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A silent revolution unfolding against climate change

February 9, 2012

Finding a lasting solution to climate change has been part of environmental diplomacy for several decades, but it is only in last few years that a growing sense of impending crisis has forced world leaders to think beyond immediate interests and come up with effective and concrete ideas.

Andrew Steer, special envoy for climate change at the World Bank, said during a talk at the Fletcher School that policymakers from both developed and developing countries now recognize the gravity of the situation and a consensus is emerging, which may set a new course for the global fight against climate change. “15 years ago there was this belief that climate change was a worry of rich countries who can afford it and that poor countries were too busy getting developed. It is not the case now. The countries we work with are very concerned about climate change.”

In fact, he shared the results of a recent survey showing that 48 percent of Americans care about climate change whereas in Latin America and Southeast Asia this figure is more than 90 percent. In small island countries, 99 percent of people are concerned about the changing weather patterns and rising sea level.

Given this scenario and widespread concerns, the World Bank is playing a pro-active role in facilitating efforts to tackle climate change and bringing decision makers to the negotiating table. Steer spelled out four reasons for putting climate change at the top of the agenda at the World Bank: temperature increases, sea level rise, extreme weather events, and shift in hydrological cycles.

The rise in average temperature would not be limited to two degrees as the new data show; it could now go up to 3-4 degrees, which may have devastating effects on the climate. This realization has certainly made world leaders take stock of the situation and adopt tough measures. Steer drew attention to the fact that now more and more countries are showing resolve, and as a result, they are asking the World Bank to put it high on the agenda.

“Ten years ago, maybe 10 percent of our client countries would have said to us, ‘climate change is important and we want you to make it one of the three or four main themes you work on.’ Last year, 95 percent of all the countries we work with said to us, ‘please make climate change one of the three or four major themes you work on.’ Absolute silent revolution! You simply cannot do business today unless you take climate change seriously – both on the climate resilience side and on the low carbon mitigation side,” Steer said.

So far, 90 countries have given their statements of intent for their plans to curb greenhouse gas emissions by 2020, which is a great leap forward. “Never before in history have 90 countries said to count them as part of the solution. It’s not just the rich countries and not even just the BRIC countries. 51 developing countries, 27 low income countries, and African countries are part of this,” Steer told the audience.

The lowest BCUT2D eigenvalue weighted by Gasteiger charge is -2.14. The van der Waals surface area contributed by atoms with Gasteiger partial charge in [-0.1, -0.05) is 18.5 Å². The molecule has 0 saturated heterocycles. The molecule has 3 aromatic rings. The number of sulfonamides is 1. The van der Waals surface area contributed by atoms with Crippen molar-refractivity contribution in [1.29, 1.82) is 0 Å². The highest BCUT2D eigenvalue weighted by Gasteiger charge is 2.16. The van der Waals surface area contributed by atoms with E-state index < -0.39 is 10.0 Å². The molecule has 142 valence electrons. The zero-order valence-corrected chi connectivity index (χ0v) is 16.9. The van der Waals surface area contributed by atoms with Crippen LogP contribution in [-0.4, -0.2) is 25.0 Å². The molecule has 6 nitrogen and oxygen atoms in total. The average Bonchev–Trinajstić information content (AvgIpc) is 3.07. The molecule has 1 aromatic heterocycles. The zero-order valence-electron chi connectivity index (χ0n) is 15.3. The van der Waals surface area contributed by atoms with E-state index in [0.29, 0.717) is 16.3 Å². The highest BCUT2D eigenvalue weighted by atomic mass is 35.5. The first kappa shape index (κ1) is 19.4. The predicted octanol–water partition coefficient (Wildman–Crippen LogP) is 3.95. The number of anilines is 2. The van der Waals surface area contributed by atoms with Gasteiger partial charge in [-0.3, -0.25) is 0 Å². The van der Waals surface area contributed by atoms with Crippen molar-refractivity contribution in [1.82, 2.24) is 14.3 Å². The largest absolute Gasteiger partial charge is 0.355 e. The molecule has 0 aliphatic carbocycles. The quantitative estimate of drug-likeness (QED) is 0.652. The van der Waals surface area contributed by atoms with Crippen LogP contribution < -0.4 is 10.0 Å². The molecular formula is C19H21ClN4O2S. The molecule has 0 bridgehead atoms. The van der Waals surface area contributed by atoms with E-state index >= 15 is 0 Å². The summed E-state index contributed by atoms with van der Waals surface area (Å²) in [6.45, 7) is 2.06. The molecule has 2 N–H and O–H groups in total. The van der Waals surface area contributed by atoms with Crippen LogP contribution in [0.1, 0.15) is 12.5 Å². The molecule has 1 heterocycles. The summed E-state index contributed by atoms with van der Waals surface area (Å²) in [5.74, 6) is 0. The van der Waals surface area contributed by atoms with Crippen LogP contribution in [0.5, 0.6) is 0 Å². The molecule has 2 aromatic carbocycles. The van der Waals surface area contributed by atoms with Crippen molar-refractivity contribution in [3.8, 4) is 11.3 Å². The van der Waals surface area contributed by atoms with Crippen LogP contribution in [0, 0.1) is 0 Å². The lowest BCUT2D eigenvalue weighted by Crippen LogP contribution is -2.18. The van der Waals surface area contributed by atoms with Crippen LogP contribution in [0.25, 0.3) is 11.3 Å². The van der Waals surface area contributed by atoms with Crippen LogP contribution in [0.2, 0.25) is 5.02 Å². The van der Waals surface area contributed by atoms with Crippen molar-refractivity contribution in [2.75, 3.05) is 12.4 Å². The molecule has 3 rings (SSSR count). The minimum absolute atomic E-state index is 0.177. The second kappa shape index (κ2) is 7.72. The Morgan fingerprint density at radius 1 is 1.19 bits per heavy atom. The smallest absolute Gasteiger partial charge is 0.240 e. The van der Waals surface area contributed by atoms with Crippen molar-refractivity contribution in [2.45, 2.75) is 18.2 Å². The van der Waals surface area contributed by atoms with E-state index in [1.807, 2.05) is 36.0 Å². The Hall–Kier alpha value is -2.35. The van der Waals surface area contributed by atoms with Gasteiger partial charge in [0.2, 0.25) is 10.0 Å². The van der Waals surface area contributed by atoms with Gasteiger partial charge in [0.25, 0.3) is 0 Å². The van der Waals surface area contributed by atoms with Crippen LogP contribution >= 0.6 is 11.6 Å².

However, all of these plans and intentions leave much to be desired, as Steer unequivocally said that even if we add all of this together, we get to the most optimistic end of the range, and we’re still nowhere close to where we need to be. One of the top consulting companies has presented its energy assessment and done a survey that is very pessimistic in terms of what could be done to get to where we need to get to. It will only be 60 percent of the effort that is required by 2020.

Agriculture is the sector most threatened by climate change, and yields in Africa may go down by 25 percent. The crisis is looming large and drastic steps are required. “Doesn’t it make sense to think of taking carbon dioxide out of the air, where it does harm, bringing it down to earth and making soil richer and more resilient and higher yielding? Some African countries have come forward with a declaration saying we want the UNFCCC to take agriculture holistically into the story to make it eligible to receive triple win investment: better yield, better resilience, more carbon sequestration,” Steer said.

Carbon offsetting could be an effective tool as it not only helps lower the overall cost of solving the problem of climate change but also helps transfer finance and technology to developing countries. But the sluggish economy has had adverse impacts on the carbon market. Nonetheless, he remains optimistic that carbon markets will eventually be back in a big way because countries will have to make tough decisions about mitigation in a cost effective manner.

At the Durban climate summit last year, an agreement was reached on forming a Green Climate Fund to encourage cooperation and mutual assistance. Steer believes this institution could become very big with a budget of tens of billions of dollars a year. Germany, South Africa, China, Malaysia and a few other countries are interested in bidding to host the institution. The World Bank is the interim trustee of the fund.

The Green Climate Fund of $100 billion a year in aid to developing nations raises hope, yet, a lot more effort and money is required because the costs of climate change are much higher. Steer emphatically favored the idea of countries agreeing on comprehensive deals and legally binding targets to deal with global warming because, as he said, it’s not about diplomacy; this is about the future of our next generations.

-Article by Sachin Gaur, MALD candidate F13

View Steer's presentation slides here.